‘A sense of ‘hopelessness’ is embedded in society, and human rights defenders often feel alone.’—Interview with Yevgeniy Zhovtis, Director of Kazakhstan International Bureau for Human Rights and the Rule of Law (KIBHR)
6 August 2020 2:08 pm
In this month’s e-newsletter, FORUM-ASIA speaks with Yevgeniy Zhovtis, Director of Kazakhstan International Bureau for Human Rights and the Rule of Law (KIBHR), one of FORUM-ASIA members in Kazakhstan. In this interview, Yevgeniy shares with us his human rights journey as a citizen who witnessed the collapse of the Soviet Union and fought against its authoritarian legacy.
How did you become involved with human rights? And how did you become involved with FORUM-ASIA?
My grandfather was originally from Russia. He was working as the Vice-Minister in the Ministry of Health of the Soviet Union when he was arrested in Moscow in 1938. He was repressed by the communist regime and died in Stalin’s camp in 1942, and that was why my grandmother and my mother tried to hide away by moving to Kazakhstan.
We were against the communist regime because we were fighting for liberty and free choice. In the Soviet Union, any involvement with human rights and civic space was impossible. In 1985, the situation started to change, and the regime eventually collapsed in 1990 and it was then that I changed my profession from an engineer to a human rights activist.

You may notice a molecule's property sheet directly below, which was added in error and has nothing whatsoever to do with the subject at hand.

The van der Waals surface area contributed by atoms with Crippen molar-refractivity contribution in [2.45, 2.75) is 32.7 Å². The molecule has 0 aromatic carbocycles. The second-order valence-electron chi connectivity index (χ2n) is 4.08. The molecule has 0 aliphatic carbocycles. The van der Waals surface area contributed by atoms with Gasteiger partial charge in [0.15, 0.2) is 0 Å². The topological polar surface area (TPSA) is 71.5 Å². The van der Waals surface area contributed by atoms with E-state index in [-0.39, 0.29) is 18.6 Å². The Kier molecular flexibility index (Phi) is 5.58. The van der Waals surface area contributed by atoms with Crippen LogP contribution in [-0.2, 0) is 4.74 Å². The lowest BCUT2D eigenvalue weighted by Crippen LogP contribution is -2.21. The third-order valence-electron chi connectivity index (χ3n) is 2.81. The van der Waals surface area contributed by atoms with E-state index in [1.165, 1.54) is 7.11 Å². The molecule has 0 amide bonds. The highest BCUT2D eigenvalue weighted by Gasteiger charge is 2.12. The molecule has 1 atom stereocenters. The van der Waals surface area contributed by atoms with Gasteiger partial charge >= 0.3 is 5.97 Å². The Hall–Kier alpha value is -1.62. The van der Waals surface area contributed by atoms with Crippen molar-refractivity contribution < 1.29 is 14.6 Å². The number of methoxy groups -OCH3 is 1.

I believe in democracy and human rights, and it was time for me to do something. So, in 1990, I was one of the organisers for the first opposition political party – the Social-Democratic Party of Kazakhstan, and later I became the vice-president of the Confederation of Independent Trade Unions of Kazakhstan.
In 1992, there was an incident that left a mark with me when the special services of Uzbekistan kidnapped one of the participants from the first human rights congress in Central Asia held in Bishkek, Kyrgyzstan. This urged me to challenge these kinds of attacks against civic activists.
It was then that my friends and I founded the Kazakhstan International Bureau for Human Rights and Rule of Law (KIBHR) 27 years ago, and it was officially registered in 1995. Now KIBHR has more than 40 staff, most of whom are lawyers advocating for political rights and civil liberties.
After the Soviet Union collapsed, Kazahkstan became part of the Organisation for Security and Co-operation in Europe (OSCE). At that time, KIBHR focussed most of its advocacy effort in Europe and the US instead of Asia.
When I was in India in 2000, my local friend asked me why was KIBHR not part of any NGO network based in Asia, and it was then that we started to look for more opportunities to get involved in Asia.